During a recent visit to base camp – i.e., The Washington Post and Capitol Hill – I was struck that my day revolved almost entirely around dogs.
Not that every moment here should be filled with politics and punditry. But a full day of dog talk is rare, even for a columnist who writes often of animal rights and who once negotiated a TV contract to include her blind toy poodle. I think my exact phrasing to then-CNN President Jonathan Klein was that Ollie was a “non-negotiable condition of employment.”
For the record, I wasn’t angling to have Ollie on the show, as some believed (a misunderstanding), but in the building. I had just adopted the poor fellow from a kill shelter and felt I couldn’t then abandon him for 12-hour workdays. This was perhaps not my most brilliant business decision, but some of you surely understand.
Thus, when I swung by The Post’s K Street offices last week, I wasn’t disappointed to land in a canine-centered conversation. This wasn’t a brief, oh-I-love-dogs sort of thing, but a detailed discussion that lasted 15 to 20 minutes. One of the participants was Ruth Marcus – the Harvard-educated lawyer, columnist and deputy editorial page editor. She and I may disagree on one or two issues, but we’re sisters in solidarity when it comes to our dogs.
You gotta start somewhere. I made a mental note that sharing dog stories not only breaks the ice but also opens our hearts, a ritual that might be helpful to our bipartisan negotiations. Couldn’t hurt.
Later that evening, dog talk came naturally at a dinner hosted by the Best Friends Animal Society, a nonprofit organization dedicated to helping homeless dogs and cats through adoption and to making America a no-kill country by 2025. It runs the country’s largest no-kill shelter in Utah, where, on average, about 1,600 dogs, cats and other animals live at a time until they’re adopted. Since 2016, the Best Friends Animal Society and its partners have managed to help reduce the number of dogs and cats killed in U.S. shelters from roughly 1.5 million a year to about 347,000 in 2020, the organization announced this year.
Rarely have I heard so much laughter at a Washington dinner, especially among other writers and editors. We tend to be an overcautious and, therefore, dull group in such settings. As is customary, we began by introducing ourselves to one another, but this time we also introduced our dogs, telling stories and producing photos. By the time the last person spoke, we were no longer strangers but, well, Best Friends bonded by our love of dogs. (One person confessed to not currently having a dog, but Jim Acosta’s secret is safe with me for now.)
My dog day in Washington prompted me to revisit familiar ruminations about the human-dog relationship. My life has been a steady stream of communion with dozens of strays and shelter-adopted pets, a word I don’t much like. My dogs have been much more than pets, which implies a master-servant relationship and ownership. Spooky, Shasta, Moses, OD, Max, Malcolm, Asheville, Brevard, Winston, Akela, Harley, Mister, Ollie and Honey are characters in the chapters of my life. They’ve punctuated milestones, shared victories and losses, licked my tears, healed my wounds and broken my heart as no human could.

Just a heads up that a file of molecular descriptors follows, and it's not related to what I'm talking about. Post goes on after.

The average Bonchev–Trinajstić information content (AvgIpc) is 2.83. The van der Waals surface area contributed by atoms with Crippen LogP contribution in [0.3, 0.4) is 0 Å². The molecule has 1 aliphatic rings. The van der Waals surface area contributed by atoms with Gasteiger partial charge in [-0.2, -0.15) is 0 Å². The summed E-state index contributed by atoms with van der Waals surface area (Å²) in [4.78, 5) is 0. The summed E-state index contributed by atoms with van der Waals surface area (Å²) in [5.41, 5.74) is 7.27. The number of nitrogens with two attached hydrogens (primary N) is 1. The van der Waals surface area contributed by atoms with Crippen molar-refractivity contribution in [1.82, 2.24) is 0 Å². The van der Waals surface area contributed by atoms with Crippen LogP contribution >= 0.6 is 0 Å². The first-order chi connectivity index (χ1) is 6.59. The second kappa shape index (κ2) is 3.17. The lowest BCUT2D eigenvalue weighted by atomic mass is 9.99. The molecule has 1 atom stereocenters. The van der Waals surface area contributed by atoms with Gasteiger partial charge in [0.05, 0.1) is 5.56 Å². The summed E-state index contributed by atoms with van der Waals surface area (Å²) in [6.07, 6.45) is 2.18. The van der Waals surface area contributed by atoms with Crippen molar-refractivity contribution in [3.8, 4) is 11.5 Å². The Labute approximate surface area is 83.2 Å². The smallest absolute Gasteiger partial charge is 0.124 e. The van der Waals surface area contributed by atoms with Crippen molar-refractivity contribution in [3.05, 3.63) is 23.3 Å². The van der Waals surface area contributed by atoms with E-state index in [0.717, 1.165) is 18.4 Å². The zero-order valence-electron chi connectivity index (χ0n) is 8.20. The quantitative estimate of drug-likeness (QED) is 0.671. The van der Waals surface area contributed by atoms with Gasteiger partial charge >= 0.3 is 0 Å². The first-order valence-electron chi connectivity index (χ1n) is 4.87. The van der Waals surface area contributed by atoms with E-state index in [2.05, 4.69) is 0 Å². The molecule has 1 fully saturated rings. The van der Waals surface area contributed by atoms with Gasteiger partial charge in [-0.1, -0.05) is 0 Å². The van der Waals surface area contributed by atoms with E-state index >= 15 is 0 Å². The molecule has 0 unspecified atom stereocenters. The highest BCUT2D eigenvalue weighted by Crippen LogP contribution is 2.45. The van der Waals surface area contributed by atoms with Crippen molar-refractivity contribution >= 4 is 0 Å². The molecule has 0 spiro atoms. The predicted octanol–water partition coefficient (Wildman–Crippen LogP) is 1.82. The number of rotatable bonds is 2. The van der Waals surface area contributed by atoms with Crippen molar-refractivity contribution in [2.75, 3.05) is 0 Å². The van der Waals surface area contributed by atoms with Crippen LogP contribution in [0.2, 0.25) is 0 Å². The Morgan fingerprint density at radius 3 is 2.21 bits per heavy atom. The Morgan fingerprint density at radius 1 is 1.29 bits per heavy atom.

The steadily growing U.S. pet industry, which reached an estimated $118 billion in 2019 and spiked during the pandemic, is testament to America’s love affair with animal companions. By 2030, the industry is expected to reach $275 billion, according to Morgan Stanley analysts. Anecdotally, it seems that pets may have become stand-ins for children in some cases, as birth rates have declined.
What is clear is that animals often fill a void that transcends service, entertainment or companionship and that is deeply connected to our need to love and be loved. When Asheville, a mixed breed, died several years ago, a friend said, “I know you must miss her so much because you loved her so much.” And I said, “No, I miss her because she loved me so much.”
Ollie, who died on Christmas Eve 2019, was 100% dependent on me. I was his service animal, his seeing-eye human. He had spent so much of his life confidently perched on my right forearm that when he died at 18, I felt his absence like a missing limb. I once ran looking for him while he was on my arm.
My devotion to Ollie doubtless filled an empty space in my heart, possibly the need to nurture after my son was grown. There’s not much mystery there, but a goldfish would have been a lot easier. It seems, therefore, that we humans reap benefits from tending to others, especially the weak and defenseless. Dogs have served human beings in various capacities for millennia, but they’ve also trained us to serve them. In this way, they’ve deepened our humanity by expanding our capacity for empathy.
And for that, we owe them their lives.
– Kathleen Parker’s email address is firstname.lastname@example.org.